Jeff Flake Started the Fight with Trump, and Deserves It

AP Photo/Ross D. Franklin

Sen. Jeff Flake (R-AZ) is still telling anyone who will listen that he is not supporting the Republican Party’s presidential nominee, Donald Trump.

“I just know that I would like to vote for Donald Trump. It’s not comfortable to not support your nominee. But, given the positions that he has taken and the tone and tenor of his campaign, I simply can’t,” Flake told CNN’s State of the Union on Sunday morning. Flake added that he is not voting for Democratic nominee Hillary Clinton, either.

In response, Trump tweeted Sunday: “The Republican Party needs strong and committed leaders, not weak people such as @JeffFlake, if it is going to stop illegal immigration.”

Critics, and even a few Trump supporters, are aghast: Why would Trump attack a fellow Republican, this late in the campaign — and especially in a state where he is barely ahead by a few points?

But there is good reason for Trump to hit back at Flake — and Flake deserves every bit of damage it might cause him.

Flake represents the amnesty wing of the Republican Party. He was a core part of the “Gang of Eight,” an ill-fated attempt by hyper-partisan Senate Democrats like Charles Schumer (D-NY) to pass amnesty under the guise of bipartisanship. The bill — a legislative morass rivaling Obamacare in its length and complexity — failed to put border security before legalization, a key Republican demand.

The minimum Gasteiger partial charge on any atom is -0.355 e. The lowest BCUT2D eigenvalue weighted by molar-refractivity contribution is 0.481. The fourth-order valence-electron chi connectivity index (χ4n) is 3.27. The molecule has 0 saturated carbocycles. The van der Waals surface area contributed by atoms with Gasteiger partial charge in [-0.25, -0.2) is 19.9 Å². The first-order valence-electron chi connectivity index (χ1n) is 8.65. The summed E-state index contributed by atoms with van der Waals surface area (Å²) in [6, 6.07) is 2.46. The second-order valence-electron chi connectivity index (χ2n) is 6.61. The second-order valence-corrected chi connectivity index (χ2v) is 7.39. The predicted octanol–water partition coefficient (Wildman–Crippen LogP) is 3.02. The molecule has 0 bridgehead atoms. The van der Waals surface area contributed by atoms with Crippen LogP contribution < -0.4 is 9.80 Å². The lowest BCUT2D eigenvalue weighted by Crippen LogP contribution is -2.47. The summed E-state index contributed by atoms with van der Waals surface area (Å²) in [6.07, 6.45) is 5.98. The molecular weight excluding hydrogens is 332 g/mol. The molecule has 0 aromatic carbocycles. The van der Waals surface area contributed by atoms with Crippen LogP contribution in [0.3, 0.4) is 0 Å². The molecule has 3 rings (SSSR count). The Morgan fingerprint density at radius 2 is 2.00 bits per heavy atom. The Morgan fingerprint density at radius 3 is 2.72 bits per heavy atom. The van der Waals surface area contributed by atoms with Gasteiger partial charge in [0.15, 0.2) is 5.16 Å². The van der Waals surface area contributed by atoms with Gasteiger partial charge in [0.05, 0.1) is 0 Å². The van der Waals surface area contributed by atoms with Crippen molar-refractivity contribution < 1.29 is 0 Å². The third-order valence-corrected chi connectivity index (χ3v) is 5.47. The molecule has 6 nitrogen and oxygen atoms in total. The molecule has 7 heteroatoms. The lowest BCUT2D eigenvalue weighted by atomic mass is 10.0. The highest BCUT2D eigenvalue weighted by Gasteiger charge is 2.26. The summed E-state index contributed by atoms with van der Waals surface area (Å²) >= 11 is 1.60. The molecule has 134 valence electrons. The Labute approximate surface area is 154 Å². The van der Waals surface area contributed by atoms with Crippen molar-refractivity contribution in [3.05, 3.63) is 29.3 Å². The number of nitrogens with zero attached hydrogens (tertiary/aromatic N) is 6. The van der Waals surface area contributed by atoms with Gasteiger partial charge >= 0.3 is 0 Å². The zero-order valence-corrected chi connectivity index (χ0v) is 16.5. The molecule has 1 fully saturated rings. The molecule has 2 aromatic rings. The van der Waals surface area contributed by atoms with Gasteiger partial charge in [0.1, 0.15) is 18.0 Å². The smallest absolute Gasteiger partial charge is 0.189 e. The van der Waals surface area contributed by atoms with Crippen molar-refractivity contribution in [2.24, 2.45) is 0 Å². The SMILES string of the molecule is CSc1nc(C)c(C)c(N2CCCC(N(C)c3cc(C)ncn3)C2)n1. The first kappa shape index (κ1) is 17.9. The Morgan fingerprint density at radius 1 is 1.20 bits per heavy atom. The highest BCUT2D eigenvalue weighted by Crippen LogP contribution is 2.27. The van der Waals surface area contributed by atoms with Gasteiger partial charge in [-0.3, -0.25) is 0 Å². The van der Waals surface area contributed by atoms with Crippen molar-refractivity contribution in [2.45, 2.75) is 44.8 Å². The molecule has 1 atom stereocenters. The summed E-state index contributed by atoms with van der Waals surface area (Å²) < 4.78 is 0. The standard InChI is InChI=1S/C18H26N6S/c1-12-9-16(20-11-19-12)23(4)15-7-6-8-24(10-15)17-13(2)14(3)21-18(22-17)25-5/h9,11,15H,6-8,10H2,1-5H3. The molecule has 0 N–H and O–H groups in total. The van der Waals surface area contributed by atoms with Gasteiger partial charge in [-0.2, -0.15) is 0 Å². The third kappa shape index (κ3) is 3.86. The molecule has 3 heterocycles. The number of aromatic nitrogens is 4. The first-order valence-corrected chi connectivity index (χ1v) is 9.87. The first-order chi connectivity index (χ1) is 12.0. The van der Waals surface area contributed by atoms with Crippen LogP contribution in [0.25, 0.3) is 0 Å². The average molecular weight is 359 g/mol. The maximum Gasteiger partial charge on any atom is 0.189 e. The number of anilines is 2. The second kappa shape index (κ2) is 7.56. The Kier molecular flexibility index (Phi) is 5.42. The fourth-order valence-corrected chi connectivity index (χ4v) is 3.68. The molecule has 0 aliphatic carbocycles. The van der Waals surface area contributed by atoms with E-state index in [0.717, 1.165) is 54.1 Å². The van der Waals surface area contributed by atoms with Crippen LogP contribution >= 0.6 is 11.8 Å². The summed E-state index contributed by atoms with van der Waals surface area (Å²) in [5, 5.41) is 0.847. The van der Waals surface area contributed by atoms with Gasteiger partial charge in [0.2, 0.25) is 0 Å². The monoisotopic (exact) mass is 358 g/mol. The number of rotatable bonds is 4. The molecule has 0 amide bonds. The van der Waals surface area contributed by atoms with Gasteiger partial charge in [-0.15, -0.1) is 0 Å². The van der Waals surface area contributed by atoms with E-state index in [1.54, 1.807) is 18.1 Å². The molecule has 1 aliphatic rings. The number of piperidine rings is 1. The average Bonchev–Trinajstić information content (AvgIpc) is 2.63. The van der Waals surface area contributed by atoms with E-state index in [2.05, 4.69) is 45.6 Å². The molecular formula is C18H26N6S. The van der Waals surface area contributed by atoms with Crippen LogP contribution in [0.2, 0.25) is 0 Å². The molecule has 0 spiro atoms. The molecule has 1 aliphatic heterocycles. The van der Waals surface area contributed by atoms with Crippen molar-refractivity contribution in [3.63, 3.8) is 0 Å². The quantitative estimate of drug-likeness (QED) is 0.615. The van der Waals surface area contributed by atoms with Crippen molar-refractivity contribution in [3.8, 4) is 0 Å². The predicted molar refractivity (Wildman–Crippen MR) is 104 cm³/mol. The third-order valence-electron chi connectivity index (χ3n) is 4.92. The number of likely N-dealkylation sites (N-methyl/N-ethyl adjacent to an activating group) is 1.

Fighting with Flake is a good way for Trump to reinforce the idea that he stands for a tougher approach.

In addition, Flake has come to represent what voters detest about Washington, D.C. Though Fox News praised him Monday morning as the most “honest” man on Capitol Hill, the fact is that Flake sold himself to voters as a conservative and has been governing as a moderate ever since. He has been weak on nearly every single issue — including, inexplicably, the Iran deal. He has been intolerant toward conservatives, even suggesting a “purge” of those wanting to restrict Muslim immigration.

By opposing Flake publicly, Trump therefore sets himself up as the alternative to bait-and-switch Washington politics as usual.

Yet it is also worth noting that Trump did not start this particular fight. Flake did, because he sees personal and political gain in doing so — and likely sees more to gain from a Trump loss.

There is no other reason, this late in a campaign, to disparage the party’s nominee. Democrats, for example, are silent on Hilary Clinton’s mounting scandals, including clear evidence of criminal wrongdoing and incompetence, because without the White House they may have little else to control. Flake clearly anticipates a more favorable political environment for moderates in a shattered, post-Trump Republican Party.

He wanted this fight — and so he is getting it. And he deserves it, because the notion that not voting for Trump does not mean helping Clinton is an absurd fallacy. Those at a safe removed from the battleground — say, in deep-red or deep-blue states — can afford the luxury of neutrality. Those on the front lines cannot — and those in positions of official responsibility have a duty to support, or at least not oppose, their party’s nominee.

The only way to enforce that duty is precisely the way Trump has done it — to advertise Flake as “weak,” i.e. as a future primary target. The recent landslide win for Sen. John McCain (R-AZ) may have encouraged Flake to gamble that he has little to fear in 2018.

As they say: Good luck with that.

Joel B. Pollak is Senior Editor-at-Large at Breitbart News. His new book, See No Evil: 19 Hard Truths the Left Can’t Handle, is available from Regnery through Amazon. Follow him on Twitter at @joelpollak.


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